When Krysten Ritter signed on as the titular character in Netflix's noir drama "Marvel's Jessica Jones," she was drawn to the idea of the series as a psychological character study. Crashing into street signs would come later.
Unlike most Marvel screen properties, the drama relies almost entirely on practical effects. "I had a lot of fun doing the stunts," Ritter said recently in a chat with The Envelope. But the wire work took a little getting used to. "My first time, I swung into a street sign," the actress admits.
The 13-episode first season of the drama about a troubled superhero-turned-private detective was an instant critical favorite upon its release last fall. It has been renewed for a second season — though it will be awhile before those episodes hit the streaming service. Production has been held off to make time for "The Defenders," the "Avengers"-esque miniseries that brings together the Marvel-Netflix heroes Daredevil, Jessica Jones, Luke Cage and Iron Fist.
So is it sort of surreal to be a Marvel hero?
The whole thing is just more than I could have ever imagined. Getting this part completely changed my life. It changed where I live and it changed the amount of promotion, the shooting. It's changed everything.
It must have been a lot to get into Jessica that we don't see on screen, to create that back story for her, and to live in those emotions?
That's the exciting part for an actor. So getting a character with this incredibly rich back story — everything she does is informed by this back story — is really exciting, because I always knew where I was coming from. But it definitely takes a toll because I'm more bubbly and alive and zestful and I like to have a good time. So after a while, you're like, "Oh my God, I'm getting really depressed." And I just had to move across the country, so I'm in an apartment that doesn't have my furniture. I'm not around my friends. I spent a lot of time walking around doing the scenes by myself in my apartment. All of that helped me find Jessica's loneliness.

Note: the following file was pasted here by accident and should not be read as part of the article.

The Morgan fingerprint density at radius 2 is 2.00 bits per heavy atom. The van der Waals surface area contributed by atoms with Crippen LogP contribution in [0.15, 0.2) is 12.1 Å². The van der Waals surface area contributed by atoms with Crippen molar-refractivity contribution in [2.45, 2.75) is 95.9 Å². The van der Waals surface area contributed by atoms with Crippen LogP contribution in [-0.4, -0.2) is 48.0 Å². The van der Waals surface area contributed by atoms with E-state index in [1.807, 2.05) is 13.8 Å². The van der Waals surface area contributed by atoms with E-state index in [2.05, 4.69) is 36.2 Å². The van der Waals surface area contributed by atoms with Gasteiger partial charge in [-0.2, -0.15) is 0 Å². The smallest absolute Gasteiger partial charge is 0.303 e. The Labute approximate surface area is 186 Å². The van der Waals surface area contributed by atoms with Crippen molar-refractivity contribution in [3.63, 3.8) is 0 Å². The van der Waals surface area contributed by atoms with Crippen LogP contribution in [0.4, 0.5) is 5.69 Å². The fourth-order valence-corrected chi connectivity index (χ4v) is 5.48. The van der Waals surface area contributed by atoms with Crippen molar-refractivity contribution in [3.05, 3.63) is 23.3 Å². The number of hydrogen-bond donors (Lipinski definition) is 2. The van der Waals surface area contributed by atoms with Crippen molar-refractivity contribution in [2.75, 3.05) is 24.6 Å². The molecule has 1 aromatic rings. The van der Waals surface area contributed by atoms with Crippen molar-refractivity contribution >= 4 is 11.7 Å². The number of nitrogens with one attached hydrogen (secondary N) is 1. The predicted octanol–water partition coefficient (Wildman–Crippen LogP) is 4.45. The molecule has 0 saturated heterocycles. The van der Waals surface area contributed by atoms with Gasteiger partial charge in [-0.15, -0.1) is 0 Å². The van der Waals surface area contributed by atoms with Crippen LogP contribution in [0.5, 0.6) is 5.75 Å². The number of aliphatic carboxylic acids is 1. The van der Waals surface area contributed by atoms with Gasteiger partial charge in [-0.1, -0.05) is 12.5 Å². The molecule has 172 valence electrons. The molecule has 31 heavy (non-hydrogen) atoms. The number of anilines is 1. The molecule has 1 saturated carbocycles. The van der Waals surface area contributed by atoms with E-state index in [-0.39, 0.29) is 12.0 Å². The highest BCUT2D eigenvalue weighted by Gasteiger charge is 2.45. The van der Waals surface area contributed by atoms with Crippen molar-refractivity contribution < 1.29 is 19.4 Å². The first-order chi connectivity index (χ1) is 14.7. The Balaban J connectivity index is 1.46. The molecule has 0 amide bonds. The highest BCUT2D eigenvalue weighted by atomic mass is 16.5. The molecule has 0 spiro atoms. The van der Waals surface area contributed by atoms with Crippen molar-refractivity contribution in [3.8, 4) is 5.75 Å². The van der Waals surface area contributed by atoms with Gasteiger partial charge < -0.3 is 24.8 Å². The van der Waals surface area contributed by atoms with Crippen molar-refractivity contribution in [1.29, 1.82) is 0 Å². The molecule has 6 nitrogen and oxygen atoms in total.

Did you do a lot of talking with series creator Melissa Rosenberg about who she was?
Melissa and I have had a very open dialogue from the beginning. We also have a great director, S.J. Clarkson, who I always felt like was in it with me. She was the constant. I do have a lot of scenes where I'm all by myself, and so I would turn to her afterward and she would be the person I connected with.
Were you surprised that Melissa killed off Kilgrave?
Around Episode 12, before I got the finale, I was like, she's got to, she's got to kill him. After Hope died, everything kind of shifted. For me, playing her, at the moment when Jessica kills him, she's very conflicted because he was her purpose. It's a little bit of a Stockholm syndrome thing. She's almost become codependent on that relationship, but he's just been so awful, and Jessica needs to kill him to get to that next step. I don't know where she goes next emotionally, but I know in the moment when we were playing that scene, it was very difficult for me.
How was it playing those scenes in general when you're held captive?
Exhausting. You do those scenes and even when you're just there listening, you want to make sure you're very alive. The way PTSD works is you are reliving that moment, so I was doing that as much as I could. So it was definitely draining and difficult, but it was really important to me to give this — her PTSD and then this back story — a lot of integrity.
This is all leading up to "The Defenders." How do you think that's going to play out for you? Are you ready to be part of a mishmash of characters?
I'm really looking forward to it. I think Marvel is proving just over and over again that the quality is so high. I mean, I don't know how Jessica fits into that world. I think we kind of all feel that way. Like, how do we all get together? How does that work? But I'm excited to see what they come up with.